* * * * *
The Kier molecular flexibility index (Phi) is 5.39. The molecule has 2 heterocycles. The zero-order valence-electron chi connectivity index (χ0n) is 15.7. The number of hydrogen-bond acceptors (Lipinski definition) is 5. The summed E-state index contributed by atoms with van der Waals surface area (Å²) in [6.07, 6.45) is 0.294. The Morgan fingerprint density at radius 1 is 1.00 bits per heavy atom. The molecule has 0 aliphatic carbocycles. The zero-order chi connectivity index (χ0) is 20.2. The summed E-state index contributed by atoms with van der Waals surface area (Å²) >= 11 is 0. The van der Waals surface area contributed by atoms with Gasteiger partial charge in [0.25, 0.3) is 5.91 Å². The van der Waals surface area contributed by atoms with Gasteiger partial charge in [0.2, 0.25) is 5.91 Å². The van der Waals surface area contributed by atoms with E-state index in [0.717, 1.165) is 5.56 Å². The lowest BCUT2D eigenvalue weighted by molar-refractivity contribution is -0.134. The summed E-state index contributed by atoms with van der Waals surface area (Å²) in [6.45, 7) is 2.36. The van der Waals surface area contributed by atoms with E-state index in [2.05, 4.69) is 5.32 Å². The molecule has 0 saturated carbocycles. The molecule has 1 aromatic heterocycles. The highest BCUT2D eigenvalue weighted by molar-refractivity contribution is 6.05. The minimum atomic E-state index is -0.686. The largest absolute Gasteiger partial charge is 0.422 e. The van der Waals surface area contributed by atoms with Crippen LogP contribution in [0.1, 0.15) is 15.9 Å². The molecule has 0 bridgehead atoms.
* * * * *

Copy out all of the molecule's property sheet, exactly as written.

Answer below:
The Kier molecular flexibility index (Phi) is 5.39. The molecule has 2 heterocycles. The zero-order valence-electron chi connectivity index (χ0n) is 15.7. The number of hydrogen-bond acceptors (Lipinski definition) is 5. The summed E-state index contributed by atoms with van der Waals surface area (Å²) in [6.07, 6.45) is 0.294. The Morgan fingerprint density at radius 1 is 1.00 bits per heavy atom. The molecule has 0 aliphatic carbocycles. The zero-order chi connectivity index (χ0) is 20.2. The summed E-state index contributed by atoms with van der Waals surface area (Å²) >= 11 is 0. The van der Waals surface area contributed by atoms with Gasteiger partial charge in [0.25, 0.3) is 5.91 Å². The van der Waals surface area contributed by atoms with Gasteiger partial charge in [0.2, 0.25) is 5.91 Å². The van der Waals surface area contributed by atoms with E-state index in [0.717, 1.165) is 5.56 Å². The lowest BCUT2D eigenvalue weighted by molar-refractivity contribution is -0.134. The summed E-state index contributed by atoms with van der Waals surface area (Å²) in [6.45, 7) is 2.36. The van der Waals surface area contributed by atoms with E-state index in [2.05, 4.69) is 5.32 Å². The molecule has 0 saturated carbocycles. The molecule has 1 aromatic heterocycles. The highest BCUT2D eigenvalue weighted by molar-refractivity contribution is 6.05. The minimum atomic E-state index is -0.686. The largest absolute Gasteiger partial charge is 0.422 e. The van der Waals surface area contributed by atoms with Crippen LogP contribution in [0.1, 0.15) is 15.9 Å². The molecule has 0 bridgehead atoms.